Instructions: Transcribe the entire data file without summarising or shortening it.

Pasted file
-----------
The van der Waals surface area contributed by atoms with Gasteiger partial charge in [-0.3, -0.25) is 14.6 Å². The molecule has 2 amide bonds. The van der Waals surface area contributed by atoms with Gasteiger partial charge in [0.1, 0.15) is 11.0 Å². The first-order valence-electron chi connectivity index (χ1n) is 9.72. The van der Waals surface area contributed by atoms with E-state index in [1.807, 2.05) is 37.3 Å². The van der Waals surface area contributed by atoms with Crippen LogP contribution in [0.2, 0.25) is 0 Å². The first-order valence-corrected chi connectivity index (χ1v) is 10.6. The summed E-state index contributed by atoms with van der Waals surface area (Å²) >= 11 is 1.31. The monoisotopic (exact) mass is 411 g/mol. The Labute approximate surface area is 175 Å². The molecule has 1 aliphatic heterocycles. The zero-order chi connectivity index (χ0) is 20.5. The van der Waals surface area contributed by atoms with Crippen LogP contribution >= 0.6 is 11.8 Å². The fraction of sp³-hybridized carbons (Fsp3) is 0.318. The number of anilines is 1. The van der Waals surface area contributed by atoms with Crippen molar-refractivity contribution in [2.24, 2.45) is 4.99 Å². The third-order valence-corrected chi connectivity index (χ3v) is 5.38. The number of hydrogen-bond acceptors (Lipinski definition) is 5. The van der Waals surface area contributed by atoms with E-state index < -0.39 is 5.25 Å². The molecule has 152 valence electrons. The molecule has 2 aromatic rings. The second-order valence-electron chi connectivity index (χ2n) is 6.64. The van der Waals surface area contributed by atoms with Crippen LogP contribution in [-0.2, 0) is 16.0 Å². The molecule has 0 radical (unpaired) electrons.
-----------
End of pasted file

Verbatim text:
The van der Waals surface area contributed by atoms with Gasteiger partial charge in [-0.3, -0.25) is 14.6 Å². The molecule has 2 amide bonds. The van der Waals surface area contributed by atoms with Gasteiger partial charge in [0.1, 0.15) is 11.0 Å². The first-order valence-electron chi connectivity index (χ1n) is 9.72. The van der Waals surface area contributed by atoms with E-state index in [1.807, 2.05) is 37.3 Å². The van der Waals surface area contributed by atoms with Crippen LogP contribution in [0.2, 0.25) is 0 Å². The first-order valence-corrected chi connectivity index (χ1v) is 10.6. The summed E-state index contributed by atoms with van der Waals surface area (Å²) >= 11 is 1.31. The monoisotopic (exact) mass is 411 g/mol. The Labute approximate surface area is 175 Å². The molecule has 1 aliphatic heterocycles. The zero-order chi connectivity index (χ0) is 20.5. The van der Waals surface area contributed by atoms with Crippen LogP contribution >= 0.6 is 11.8 Å². The fraction of sp³-hybridized carbons (Fsp3) is 0.318. The number of anilines is 1. The van der Waals surface area contributed by atoms with Crippen molar-refractivity contribution in [2.24, 2.45) is 4.99 Å². The third-order valence-corrected chi connectivity index (χ3v) is 5.38. The number of hydrogen-bond acceptors (Lipinski definition) is 5. The van der Waals surface area contributed by atoms with E-state index < -0.39 is 5.25 Å². The molecule has 152 valence electrons. The molecule has 2 aromatic rings. The second-order valence-electron chi connectivity index (χ2n) is 6.64. The van der Waals surface area contributed by atoms with Crippen LogP contribution in [-0.2, 0) is 16.0 Å². The molecule has 0 radical (unpaired) electrons.